Do TDS Payments U/S 194J(C) Interfere With The Ease Of Doing Business In India? Answers CA Aditya Sesh

CA. Aditya Sesh is a Chartered Accountant by training & a Fellow Member of the Institute of Chartered Accountants of India. He is the Founder & Managing Director of Basiz Fund Service Private Limited and has been closely associated with the financial services industry for the past 25 years. He possesses a deep knowledge of tax laws and investment philosophies and is passionate about promoting SMEs and MSME which are a lifeline to the Indian economy.

Professional Services account for 50% cent of the USD 3 trillion Indian economy. The TDS collections for 2022-23 have already clocked a growth of 46% at Rs.229,676 crores (approximately USD 30 billion) over the same period last year. This is around 1% of India’s Gross Domestic Product (GDP).

Highlighting the importance of deduction of tax at the point of origin of income, CA Aditya Sesh, Founder and Managing Director of Basiz Fund Services, India’s only global fund administrator, said, “Only slightly more than 1.5% of adults pay income tax. Unfortunately, India has one of the lowest taxpayer participation rates worldwide, which makes deducting tax at source even more crucial. It is a rapid and effective method of collecting taxes and lowers the likelihood of evasion. And while it continues to be one of the government’s most reliable revenue sources, it shouldn’t come at the expense of the ease of doing business, which can significantly increase India’s GDP in the long run.”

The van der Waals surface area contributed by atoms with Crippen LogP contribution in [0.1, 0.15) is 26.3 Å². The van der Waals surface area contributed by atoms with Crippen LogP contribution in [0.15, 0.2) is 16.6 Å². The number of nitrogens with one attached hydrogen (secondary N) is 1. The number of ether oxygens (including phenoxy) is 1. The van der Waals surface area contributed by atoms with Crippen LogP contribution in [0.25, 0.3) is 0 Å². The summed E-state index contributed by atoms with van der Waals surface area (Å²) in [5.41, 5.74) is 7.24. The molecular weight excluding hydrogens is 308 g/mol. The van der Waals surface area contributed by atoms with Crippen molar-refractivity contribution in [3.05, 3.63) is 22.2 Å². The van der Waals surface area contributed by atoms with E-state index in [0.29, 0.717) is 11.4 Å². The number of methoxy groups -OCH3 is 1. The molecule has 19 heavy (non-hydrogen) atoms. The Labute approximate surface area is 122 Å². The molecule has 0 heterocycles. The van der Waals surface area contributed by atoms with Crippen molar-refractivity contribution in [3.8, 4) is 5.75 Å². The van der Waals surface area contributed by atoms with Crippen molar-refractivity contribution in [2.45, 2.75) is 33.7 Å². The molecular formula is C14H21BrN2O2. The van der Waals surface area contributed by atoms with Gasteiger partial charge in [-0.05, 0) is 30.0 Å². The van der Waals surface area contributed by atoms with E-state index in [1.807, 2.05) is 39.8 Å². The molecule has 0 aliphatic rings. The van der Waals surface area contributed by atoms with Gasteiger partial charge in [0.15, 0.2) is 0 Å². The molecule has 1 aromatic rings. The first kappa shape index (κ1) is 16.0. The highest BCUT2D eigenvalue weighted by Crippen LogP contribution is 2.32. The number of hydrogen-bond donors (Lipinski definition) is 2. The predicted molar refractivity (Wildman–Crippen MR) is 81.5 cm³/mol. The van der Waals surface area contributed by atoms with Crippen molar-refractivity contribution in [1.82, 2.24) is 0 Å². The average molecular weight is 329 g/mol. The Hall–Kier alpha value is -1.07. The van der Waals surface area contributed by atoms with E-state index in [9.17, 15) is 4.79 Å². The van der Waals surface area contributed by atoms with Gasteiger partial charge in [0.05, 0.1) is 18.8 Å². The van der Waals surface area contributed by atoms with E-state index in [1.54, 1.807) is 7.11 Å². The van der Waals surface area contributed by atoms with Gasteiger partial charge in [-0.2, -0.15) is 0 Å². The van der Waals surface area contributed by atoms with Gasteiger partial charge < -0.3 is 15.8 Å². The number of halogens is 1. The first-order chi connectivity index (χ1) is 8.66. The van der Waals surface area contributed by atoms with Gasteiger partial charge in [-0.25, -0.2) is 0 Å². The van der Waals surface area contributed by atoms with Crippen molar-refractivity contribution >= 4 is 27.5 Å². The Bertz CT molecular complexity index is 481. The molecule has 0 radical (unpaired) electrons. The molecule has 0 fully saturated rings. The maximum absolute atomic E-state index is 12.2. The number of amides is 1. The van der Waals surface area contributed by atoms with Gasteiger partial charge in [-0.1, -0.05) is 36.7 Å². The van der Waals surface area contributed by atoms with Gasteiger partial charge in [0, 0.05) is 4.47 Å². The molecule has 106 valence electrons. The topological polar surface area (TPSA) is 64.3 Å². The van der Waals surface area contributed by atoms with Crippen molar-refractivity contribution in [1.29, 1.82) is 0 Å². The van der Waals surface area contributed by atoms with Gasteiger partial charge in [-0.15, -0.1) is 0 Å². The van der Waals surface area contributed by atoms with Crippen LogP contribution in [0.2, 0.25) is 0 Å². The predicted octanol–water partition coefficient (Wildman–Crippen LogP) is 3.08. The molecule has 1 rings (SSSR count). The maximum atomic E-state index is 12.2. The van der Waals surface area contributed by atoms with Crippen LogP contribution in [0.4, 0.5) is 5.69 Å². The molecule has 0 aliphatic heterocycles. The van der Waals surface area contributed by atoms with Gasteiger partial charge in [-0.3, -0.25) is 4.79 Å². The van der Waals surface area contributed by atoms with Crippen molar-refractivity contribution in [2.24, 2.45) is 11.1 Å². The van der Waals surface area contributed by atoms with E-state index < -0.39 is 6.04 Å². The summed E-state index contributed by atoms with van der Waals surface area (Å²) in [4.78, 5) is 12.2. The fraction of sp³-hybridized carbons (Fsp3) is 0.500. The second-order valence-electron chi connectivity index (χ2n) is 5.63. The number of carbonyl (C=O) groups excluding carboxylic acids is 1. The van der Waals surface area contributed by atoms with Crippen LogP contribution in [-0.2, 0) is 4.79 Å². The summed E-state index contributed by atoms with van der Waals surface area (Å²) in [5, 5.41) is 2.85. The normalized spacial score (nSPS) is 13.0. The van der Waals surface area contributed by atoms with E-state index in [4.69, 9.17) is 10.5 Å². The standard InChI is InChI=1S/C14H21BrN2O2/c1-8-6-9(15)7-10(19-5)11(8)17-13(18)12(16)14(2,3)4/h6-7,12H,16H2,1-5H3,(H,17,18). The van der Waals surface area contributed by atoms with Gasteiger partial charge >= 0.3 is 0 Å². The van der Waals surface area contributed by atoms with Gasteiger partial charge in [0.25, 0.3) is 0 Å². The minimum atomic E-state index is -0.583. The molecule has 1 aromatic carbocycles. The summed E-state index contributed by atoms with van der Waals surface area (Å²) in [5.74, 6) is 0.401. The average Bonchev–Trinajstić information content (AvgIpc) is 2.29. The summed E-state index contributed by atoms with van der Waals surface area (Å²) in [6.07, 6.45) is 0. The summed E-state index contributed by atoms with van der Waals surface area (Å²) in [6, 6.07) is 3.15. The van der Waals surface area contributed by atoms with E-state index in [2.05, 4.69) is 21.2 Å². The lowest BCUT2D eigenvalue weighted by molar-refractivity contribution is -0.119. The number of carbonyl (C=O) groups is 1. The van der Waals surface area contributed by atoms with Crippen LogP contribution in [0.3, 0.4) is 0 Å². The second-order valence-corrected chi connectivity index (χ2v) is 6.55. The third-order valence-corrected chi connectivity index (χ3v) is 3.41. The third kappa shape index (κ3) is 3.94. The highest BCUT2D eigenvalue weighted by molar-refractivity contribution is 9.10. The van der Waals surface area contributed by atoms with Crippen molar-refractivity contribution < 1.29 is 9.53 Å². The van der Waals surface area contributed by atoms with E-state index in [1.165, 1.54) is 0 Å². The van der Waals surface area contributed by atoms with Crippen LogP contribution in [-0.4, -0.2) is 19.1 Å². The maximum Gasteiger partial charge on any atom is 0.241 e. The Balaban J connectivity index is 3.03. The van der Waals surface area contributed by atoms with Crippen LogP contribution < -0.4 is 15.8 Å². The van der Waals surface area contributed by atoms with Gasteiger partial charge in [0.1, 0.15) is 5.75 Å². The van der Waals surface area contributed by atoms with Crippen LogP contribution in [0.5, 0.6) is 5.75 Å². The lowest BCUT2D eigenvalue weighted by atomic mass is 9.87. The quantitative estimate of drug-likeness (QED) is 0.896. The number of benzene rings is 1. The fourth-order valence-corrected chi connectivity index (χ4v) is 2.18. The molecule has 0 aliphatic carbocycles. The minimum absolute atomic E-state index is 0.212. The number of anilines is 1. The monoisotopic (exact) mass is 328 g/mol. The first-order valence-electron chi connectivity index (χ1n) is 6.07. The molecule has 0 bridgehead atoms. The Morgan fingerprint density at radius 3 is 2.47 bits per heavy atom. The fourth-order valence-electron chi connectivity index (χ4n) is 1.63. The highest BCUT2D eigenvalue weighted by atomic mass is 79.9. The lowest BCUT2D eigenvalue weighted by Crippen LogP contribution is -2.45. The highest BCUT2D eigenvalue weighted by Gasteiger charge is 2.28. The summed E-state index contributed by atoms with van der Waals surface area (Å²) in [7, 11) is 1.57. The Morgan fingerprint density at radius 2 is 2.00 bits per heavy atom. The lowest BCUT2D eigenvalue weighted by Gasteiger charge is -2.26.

The rules have generally been thoroughly enforced over the years with Form 26AS; the digital versions being highly efficient and popular. However, an unintended consequence has been that there is undoubtedly one area causing some hardship. The provisions relating to TDS on professional services, technical services, remuneration paid to directors excluding salary, royalty and payment in nature of non-compete fees are governed by Section 194J of the Indian Income Tax Act. With Section 194J(c) stating that where any sum referred to as professional services, technical services, remuneration paid to directors excluding salary, royalty and payment in nature of non-compete fees is credited to any account, whether called “suspense account” or by any other name, in the books of account of the person liable to pay such sum, shall be deemed to be the credit of such sum to the account of the payee and the provision of tax payment u/s 194J(1) will apply accordingly.

Therefore, Subsection (c) clearly states that the TDS becomes due even by creating a suspense account or creating a provision in the books. And while this sub-clause has been well-intended, it has caused practical issues over the years that have not been satisfactorily addressed.

CA Sesh observes, “The books and reports of the business may not present an accurate view. Quite a few businesses do not generally make provisions for expenses due to the above sub-clause or they do so in an ad-hoc manner. Several companies also do not strictly adhere to the fundamental accrual assumption and wait until they receive an invoice before recording a transaction. This inaccurate book keeping and MIS, impact financial projections, causes timing differences for income tax purposes and ultimately leads to wasteful reconciliation.”